• Organizations such as LiveStrongWomanLab and Reprotech have fertility preservation and financial assistance programs that are aimed at cancer patients who are at risk of losing their fertility due to cancer treatments
  • Look for a support group where you can connect with other cancer patients in similar situations, such as COLONTOWN
  • Remember that regaining sexual function may take time!

When should I contact my care team?

It’s a good idea to keep a journal or notes about your side effects, so you can discuss them with your oncologist at your next appointment. This can help you advocate for changes to your pre-meds and home meds as necessary. Be sure to discuss possible side effects with your oncologist, so you know what’s normal and what might be concerning. Before your first treatment, you should have been given a 24-hour phone number to call in case of severe symptoms.

Some of these symptoms include:

  • Persistent high fever
  • Chest pain or chest discomfort
  • Unexplained bruising or bleeding that won’t stop
  • Shortness of breath
  • Unusual or intense pain
  • Signs of an allergic reaction, such as severe itching, swollen tongue, or difficulty swallowing
  • Persistent diarrhea or vomiting

I have been on Stivarga as part of a combination therapy. So, my Stivarga dose has been lower than what it would be if I was taking it on its own. I take 80mg daily for two weeks and then have a week off.

I think the lower dose has helped keep my side effects very minimal.  I have had fatigue, diarrhea, and some mild heel pain when I am on the pills. But, all of that has been quite manageable and less than I have experienced on other treatments.

My tumors have remained mainly stable with a bit of shrinkage on this combination. I call that a win!

I’d say the most challenging part of Stivarga has been that you need to take it with a low fat/low calorie meal. I take it in the morning and I love breakfast foods – which unfortunately are not often low fat/low calorie. So, my morning meals have become much more basic and I enjoy breakfast for dinner much more often which my family actually loves too.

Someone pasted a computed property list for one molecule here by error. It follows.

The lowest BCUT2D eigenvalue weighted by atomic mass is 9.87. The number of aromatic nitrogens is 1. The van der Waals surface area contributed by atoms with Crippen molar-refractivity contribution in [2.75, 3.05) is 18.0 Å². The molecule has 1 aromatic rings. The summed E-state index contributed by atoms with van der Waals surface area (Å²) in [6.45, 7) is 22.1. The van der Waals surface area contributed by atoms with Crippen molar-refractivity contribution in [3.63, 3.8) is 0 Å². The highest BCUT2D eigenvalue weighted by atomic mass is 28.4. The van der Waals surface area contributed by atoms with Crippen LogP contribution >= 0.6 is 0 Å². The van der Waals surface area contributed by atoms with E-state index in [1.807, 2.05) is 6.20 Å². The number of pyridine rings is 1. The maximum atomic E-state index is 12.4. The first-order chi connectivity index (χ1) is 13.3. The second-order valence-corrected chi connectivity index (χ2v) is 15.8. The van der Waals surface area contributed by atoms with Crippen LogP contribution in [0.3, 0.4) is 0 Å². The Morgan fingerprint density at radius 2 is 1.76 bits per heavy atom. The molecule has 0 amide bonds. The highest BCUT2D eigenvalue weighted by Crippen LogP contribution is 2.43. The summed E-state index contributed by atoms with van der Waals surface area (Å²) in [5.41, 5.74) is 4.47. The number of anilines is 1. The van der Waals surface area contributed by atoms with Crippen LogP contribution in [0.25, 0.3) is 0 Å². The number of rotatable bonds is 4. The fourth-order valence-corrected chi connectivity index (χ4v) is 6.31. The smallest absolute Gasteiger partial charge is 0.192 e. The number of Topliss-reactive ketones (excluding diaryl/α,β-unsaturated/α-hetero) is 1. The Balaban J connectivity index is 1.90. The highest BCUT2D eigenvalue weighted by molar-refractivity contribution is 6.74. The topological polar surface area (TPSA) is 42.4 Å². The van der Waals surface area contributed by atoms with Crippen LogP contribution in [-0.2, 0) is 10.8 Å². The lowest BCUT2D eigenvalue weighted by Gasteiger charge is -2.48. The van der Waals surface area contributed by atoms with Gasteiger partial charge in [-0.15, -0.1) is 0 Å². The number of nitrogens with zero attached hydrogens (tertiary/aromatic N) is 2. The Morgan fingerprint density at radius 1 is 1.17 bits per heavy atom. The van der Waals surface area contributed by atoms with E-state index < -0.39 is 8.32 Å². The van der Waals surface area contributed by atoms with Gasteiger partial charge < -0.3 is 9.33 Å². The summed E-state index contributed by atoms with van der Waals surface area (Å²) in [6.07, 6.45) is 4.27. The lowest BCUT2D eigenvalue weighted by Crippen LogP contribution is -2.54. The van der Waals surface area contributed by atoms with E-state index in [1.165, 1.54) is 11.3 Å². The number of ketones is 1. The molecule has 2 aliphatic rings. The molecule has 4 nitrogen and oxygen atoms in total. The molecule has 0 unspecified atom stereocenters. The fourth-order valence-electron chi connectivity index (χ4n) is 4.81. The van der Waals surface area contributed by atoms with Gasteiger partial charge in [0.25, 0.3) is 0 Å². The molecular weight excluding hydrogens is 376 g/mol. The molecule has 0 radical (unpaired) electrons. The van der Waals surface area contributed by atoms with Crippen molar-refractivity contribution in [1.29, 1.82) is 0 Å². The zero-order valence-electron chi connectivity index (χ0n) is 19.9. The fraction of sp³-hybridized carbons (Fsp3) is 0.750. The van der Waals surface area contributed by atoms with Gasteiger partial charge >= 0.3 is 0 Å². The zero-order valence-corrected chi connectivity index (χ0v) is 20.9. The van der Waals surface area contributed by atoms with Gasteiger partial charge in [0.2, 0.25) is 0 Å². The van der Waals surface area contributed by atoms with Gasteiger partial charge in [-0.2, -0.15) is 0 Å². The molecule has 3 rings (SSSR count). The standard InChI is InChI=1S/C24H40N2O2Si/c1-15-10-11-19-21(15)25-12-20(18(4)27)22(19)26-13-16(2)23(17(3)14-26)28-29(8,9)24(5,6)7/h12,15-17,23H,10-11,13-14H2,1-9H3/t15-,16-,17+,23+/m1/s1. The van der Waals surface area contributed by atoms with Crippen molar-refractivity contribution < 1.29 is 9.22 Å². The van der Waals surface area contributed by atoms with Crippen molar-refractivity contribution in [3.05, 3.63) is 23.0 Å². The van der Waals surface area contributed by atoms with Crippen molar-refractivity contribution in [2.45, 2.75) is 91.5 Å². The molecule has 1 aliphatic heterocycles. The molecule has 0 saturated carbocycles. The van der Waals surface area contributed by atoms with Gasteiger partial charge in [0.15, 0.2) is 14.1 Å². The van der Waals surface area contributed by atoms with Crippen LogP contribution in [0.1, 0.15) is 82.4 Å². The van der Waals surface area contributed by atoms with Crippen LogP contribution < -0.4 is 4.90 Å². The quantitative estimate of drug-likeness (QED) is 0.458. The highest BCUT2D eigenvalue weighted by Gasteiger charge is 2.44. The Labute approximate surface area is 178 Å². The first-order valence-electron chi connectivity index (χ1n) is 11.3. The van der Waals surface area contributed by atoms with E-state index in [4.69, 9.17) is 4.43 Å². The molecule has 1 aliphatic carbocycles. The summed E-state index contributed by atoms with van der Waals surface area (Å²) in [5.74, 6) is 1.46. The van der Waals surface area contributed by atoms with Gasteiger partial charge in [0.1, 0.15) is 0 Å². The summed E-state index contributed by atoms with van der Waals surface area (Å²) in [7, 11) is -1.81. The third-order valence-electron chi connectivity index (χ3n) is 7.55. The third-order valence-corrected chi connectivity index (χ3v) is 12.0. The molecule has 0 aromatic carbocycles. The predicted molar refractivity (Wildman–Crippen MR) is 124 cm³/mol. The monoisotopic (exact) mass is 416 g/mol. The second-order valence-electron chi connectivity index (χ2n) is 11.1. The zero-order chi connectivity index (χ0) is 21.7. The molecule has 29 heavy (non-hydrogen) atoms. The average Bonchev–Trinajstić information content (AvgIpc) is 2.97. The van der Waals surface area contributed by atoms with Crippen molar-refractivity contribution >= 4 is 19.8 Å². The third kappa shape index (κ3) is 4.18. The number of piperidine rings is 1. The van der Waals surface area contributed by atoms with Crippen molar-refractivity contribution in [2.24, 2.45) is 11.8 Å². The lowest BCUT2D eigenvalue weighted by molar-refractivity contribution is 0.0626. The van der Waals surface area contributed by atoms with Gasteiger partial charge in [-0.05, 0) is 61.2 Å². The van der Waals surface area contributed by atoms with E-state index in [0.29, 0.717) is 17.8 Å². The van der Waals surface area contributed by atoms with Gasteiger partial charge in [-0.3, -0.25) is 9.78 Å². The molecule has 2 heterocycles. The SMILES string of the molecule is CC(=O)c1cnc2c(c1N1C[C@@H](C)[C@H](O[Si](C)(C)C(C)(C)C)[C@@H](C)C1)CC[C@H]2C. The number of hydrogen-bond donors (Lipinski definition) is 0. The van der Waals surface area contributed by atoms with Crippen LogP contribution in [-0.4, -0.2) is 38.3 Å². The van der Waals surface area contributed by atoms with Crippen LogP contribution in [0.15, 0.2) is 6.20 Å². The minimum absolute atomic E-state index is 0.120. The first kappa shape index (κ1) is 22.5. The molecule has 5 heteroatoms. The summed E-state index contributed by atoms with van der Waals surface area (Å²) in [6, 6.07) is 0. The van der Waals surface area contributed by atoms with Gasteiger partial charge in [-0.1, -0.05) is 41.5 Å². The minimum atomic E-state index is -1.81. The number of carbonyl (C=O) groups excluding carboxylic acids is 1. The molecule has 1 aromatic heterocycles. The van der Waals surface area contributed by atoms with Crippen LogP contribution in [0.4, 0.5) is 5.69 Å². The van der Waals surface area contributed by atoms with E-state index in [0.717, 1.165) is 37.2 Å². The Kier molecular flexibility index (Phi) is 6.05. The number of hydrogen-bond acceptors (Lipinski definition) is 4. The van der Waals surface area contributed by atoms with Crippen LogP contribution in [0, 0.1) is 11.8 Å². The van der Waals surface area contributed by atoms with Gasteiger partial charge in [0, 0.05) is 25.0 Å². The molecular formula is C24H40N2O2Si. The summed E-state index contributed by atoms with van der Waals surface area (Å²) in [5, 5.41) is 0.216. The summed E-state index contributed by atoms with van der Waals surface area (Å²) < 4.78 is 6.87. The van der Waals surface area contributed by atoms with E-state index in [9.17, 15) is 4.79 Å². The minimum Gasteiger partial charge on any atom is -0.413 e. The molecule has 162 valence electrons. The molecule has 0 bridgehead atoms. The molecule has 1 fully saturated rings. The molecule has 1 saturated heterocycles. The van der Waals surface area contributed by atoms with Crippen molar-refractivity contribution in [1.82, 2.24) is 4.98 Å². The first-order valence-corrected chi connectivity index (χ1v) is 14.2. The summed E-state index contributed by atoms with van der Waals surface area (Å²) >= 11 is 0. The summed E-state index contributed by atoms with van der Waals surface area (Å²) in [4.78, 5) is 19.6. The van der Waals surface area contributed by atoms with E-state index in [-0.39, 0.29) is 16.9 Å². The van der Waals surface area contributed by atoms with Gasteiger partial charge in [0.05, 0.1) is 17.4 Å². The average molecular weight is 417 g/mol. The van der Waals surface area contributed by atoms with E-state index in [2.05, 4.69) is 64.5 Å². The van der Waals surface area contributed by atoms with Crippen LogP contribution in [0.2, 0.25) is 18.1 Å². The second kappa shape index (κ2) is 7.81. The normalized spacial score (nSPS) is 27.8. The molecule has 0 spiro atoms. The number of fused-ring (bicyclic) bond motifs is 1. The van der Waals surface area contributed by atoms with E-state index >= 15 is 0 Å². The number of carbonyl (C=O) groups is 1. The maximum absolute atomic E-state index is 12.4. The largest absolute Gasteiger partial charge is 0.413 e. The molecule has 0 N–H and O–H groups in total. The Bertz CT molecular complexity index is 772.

Want to learn more about side effects and how to manage them?

Join one of our COLONTOWN Facebook groups:

  • Come join us in Long Hauler Hollow, where you can find answers to all of your questions about Stivarga
  • Corner Cupboard is a place to discuss treatment side effects and management
  • If you’re suffering from late or long-lasting side effects related to treatment, check out The Late Show
  • Palliative Pathways can teach you how your palliative care team can help you
  • In Healthy Habits Highway, you can learn about how diet and exercise can help improve quality of life during treatment
  • Join Live Wire to learn about icing strategies and ways to cope with neuropathy
  • Cognitive Way is here to help people struggling with chemo brain

Want to join? Fill out the registration form here.

COLONTOWN University has so much more to offer, from DocTalk videos with CRC experts to easy-to-understand biomarker test breakdowns. We’re here for you! See our list of Learning Centers here.

Last updated: February 26, 2023